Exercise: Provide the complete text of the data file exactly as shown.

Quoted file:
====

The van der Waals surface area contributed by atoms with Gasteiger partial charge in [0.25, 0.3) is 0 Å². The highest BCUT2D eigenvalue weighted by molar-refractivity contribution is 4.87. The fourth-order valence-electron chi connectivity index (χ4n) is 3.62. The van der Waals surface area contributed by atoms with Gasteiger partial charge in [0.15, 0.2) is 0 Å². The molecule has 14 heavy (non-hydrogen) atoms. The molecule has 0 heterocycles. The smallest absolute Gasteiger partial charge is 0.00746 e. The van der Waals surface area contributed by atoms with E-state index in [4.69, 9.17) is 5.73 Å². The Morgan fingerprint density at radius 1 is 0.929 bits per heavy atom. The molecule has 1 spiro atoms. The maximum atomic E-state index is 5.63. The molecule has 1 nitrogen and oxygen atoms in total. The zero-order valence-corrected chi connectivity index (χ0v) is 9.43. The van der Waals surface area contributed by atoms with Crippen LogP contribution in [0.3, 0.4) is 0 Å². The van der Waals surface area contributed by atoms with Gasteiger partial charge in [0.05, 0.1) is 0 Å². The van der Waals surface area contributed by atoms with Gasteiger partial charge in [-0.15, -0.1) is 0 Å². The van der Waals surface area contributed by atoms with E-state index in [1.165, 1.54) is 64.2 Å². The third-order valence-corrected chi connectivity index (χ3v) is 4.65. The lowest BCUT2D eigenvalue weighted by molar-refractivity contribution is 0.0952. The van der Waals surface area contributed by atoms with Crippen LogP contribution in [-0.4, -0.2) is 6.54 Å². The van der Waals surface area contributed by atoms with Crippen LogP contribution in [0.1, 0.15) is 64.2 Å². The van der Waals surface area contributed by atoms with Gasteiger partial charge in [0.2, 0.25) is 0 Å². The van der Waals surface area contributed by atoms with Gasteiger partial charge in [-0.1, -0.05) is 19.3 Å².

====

The van der Waals surface area contributed by atoms with Gasteiger partial charge in [0.25, 0.3) is 0 Å². The highest BCUT2D eigenvalue weighted by molar-refractivity contribution is 4.87. The fourth-order valence-electron chi connectivity index (χ4n) is 3.62. The van der Waals surface area contributed by atoms with Gasteiger partial charge in [0.15, 0.2) is 0 Å². The molecule has 14 heavy (non-hydrogen) atoms. The molecule has 0 heterocycles. The smallest absolute Gasteiger partial charge is 0.00746 e. The van der Waals surface area contributed by atoms with E-state index in [4.69, 9.17) is 5.73 Å². The Morgan fingerprint density at radius 1 is 0.929 bits per heavy atom. The molecule has 1 spiro atoms. The maximum atomic E-state index is 5.63. The molecule has 1 nitrogen and oxygen atoms in total. The zero-order valence-corrected chi connectivity index (χ0v) is 9.43. The van der Waals surface area contributed by atoms with Crippen LogP contribution in [0.3, 0.4) is 0 Å². The van der Waals surface area contributed by atoms with Gasteiger partial charge in [0.05, 0.1) is 0 Å². The van der Waals surface area contributed by atoms with Gasteiger partial charge in [-0.15, -0.1) is 0 Å². The van der Waals surface area contributed by atoms with E-state index in [1.165, 1.54) is 64.2 Å². The third-order valence-corrected chi connectivity index (χ3v) is 4.65. The lowest BCUT2D eigenvalue weighted by molar-refractivity contribution is 0.0952. The van der Waals surface area contributed by atoms with Crippen LogP contribution in [-0.4, -0.2) is 6.54 Å². The van der Waals surface area contributed by atoms with Crippen LogP contribution in [0.1, 0.15) is 64.2 Å². The van der Waals surface area contributed by atoms with Gasteiger partial charge in [0.2, 0.25) is 0 Å². The van der Waals surface area contributed by atoms with Gasteiger partial charge in [-0.1, -0.05) is 19.3 Å².